What Benefits Can You Expect on a Deployment?
When combat or other deployment comes around, service members receive entitlements to partially compensate for the hardship, danger and costs of that deployment on the family.
It’s important to understand these factors to ensure that your family receive everything to which you’re entitled.
Entitlements during a deployment come in many different forms and vary based on location, conflict and authorizations for that particular area. Your finance office can provide specific information for each deployment, but here are the general categories and types of entitlements.
Hardship Duty Pay (HDP)
HDP compensates service members for locations or missions that are harder to endure. Pay is $50, $100 or $150 per month, depending on the hardship of a particular location. It’s pro-rated if your service member is there less than a month.
Hostile Fire or Imminent Danger Pay (HFP/IDP)
This is provided if your service member is assigned to an area in which they’re subject to hostile fire or mine explosions. Pay is received at a rate of $225 per month or $7.50 per day.
Family Separation Allowance (FSA)
Paid to service members with dependents who are away from their family for over 30 days. After you’ve been separated for 31 days (and file DD Form 1561), FSA will be paid retroactively back to the first day of searation at the rate of $250 per month or $8.33 per day.
Earnings received in a combat zone are tax free, up to the maximum enlisted pay amount (which is $7,509 in 2014). With a 15% tax rate, that could save your family over $1,100 each month. The service member will still pay for Social Security and Medicare (FICA) on full pay.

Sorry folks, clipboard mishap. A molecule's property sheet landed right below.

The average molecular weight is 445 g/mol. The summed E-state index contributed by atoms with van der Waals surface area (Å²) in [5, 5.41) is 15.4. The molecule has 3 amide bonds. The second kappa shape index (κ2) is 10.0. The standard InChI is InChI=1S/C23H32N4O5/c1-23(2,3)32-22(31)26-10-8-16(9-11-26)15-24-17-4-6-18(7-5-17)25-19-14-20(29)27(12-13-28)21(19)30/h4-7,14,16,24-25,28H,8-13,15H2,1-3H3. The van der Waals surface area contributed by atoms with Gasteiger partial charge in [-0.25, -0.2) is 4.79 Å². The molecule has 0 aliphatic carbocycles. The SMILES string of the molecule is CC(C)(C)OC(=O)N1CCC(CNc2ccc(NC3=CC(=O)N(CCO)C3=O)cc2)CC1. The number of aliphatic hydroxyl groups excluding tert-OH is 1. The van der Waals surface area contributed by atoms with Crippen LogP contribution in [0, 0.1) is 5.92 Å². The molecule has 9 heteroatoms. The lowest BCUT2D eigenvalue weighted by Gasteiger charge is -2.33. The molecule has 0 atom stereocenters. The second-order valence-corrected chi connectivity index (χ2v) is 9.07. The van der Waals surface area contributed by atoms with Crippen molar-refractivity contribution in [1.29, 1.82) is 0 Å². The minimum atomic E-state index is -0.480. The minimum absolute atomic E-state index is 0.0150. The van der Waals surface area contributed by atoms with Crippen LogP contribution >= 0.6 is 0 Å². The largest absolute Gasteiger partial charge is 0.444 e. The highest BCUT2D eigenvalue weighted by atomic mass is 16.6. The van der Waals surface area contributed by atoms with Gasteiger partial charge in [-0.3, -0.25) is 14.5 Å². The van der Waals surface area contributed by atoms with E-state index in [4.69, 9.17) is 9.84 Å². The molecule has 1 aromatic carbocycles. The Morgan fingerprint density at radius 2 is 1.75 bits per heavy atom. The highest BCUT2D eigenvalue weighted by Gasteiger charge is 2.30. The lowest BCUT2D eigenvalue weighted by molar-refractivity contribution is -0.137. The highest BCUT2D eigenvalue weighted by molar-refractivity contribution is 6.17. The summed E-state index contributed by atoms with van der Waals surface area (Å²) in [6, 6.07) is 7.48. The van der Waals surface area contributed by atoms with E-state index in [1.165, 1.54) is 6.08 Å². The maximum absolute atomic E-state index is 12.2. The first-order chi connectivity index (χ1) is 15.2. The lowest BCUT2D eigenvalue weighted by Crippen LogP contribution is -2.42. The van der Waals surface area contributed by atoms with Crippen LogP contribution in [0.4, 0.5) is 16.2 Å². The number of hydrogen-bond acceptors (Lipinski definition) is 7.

Check your LES!
HDP, HFP/IDP, FSA and the tax exemption should be posted on your service member’s Leave and Earning Statement (LES) the month after they deploy. Your spouse can download their LES from www.dfas.mil to verify entitlements. If not, contact your finance office quickly to make the appropriate adjustments.
Although meals and housing are normally provided on a deployment, your service member is still entitled to Temporary Duty (TDY), but can receive it at only the “incidental rate,” which is $3.50 per day. This is normally paid out to the service member after they return and complete a final travel voucher (DD Form 1351-2). After nine months, this can be over $1,000, so make sure you and your spouse take time to file the per diem.
The Savings Deposit Program (SDP)
This program allows your service member to deposit up to one month’s net pay each month, up to a total of $10,000, into a special account at DFAS. The money will earn 10% interest and continue to accrue interest up to 90 days after redeployment. It’s a great way to save money and, if you can deposit $10,000, your family will earn an extra $1,000 during a one-year deployment.
What’s the bottom line?
Know your entitlements and have a plan for the additional funds so that you can best contribute to your family’s well being.